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Australia: joint efforts against attacks on foreign students

The recent violent attacks against dozens of Indian students enrolled at Australian higher education and vocational training institutions (especially in Melbourne, but also in Sydney and Brisbane) and the resulting mass student protests, outside the Parliament House in Melbourne, have created quite a stir in the international media and have raised the concern of Australian and Indian governments, alike.

The absence of an official explanation for the attacks does not make the situation in Australia less stringent. Consequently, Deputy Prime Minister and Federal Education Minister – Julia Gillard, together with Prime Minister Kevin Rudd have proposed (among other things) to organise a ‘roundtable’ discussion, as an immediate solution. This setting should facilitate for international student representatives to share their education-related experiences with representatives of the Australian education and training sectors. The outcomes of the roundtable should inform discussions among State and Territory education ministers, gathered at the inaugural meeting of the Ministerial Council on Tertiary Education later this year.

In parallel, and animated by the same cause, Universities Australia (UA) have adopted a ten-point action plan for increased cooperation between education providers, state authorities, the Australian government, foreign governments and diplomatic representatives, to ensure student safety and general well-being. UA’s action plan calls for nation-wide cooperation, demanding, among other things, that universities, the police, the federal and state governments and even diplomatic missions work together to enhance on-campus, as well as, off-campus security.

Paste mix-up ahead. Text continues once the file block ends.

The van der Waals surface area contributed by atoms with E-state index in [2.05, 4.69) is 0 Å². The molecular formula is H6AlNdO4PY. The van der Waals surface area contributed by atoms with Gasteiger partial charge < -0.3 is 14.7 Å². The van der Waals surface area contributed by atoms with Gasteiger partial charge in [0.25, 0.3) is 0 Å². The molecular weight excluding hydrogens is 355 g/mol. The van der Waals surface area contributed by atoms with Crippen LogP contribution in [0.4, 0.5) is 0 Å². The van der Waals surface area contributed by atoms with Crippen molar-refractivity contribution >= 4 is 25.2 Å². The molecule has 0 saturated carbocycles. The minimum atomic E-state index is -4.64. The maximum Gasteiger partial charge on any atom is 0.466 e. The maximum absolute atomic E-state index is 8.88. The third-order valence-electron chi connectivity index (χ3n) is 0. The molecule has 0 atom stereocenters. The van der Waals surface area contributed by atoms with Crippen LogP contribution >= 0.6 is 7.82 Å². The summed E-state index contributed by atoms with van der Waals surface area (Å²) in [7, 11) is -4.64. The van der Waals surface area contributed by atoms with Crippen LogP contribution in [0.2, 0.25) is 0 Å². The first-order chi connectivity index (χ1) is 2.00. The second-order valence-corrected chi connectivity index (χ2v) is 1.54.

Not only the security and the well-being of foreign students are at stake. Since the incoming international students bring Australia a total of AUD 15.5 billion (approximately USD 12.6 billion) a year, Australia’s reputation and privileged position on the global higher education market are also challenged.

Julia Gillard speech
Universities Australia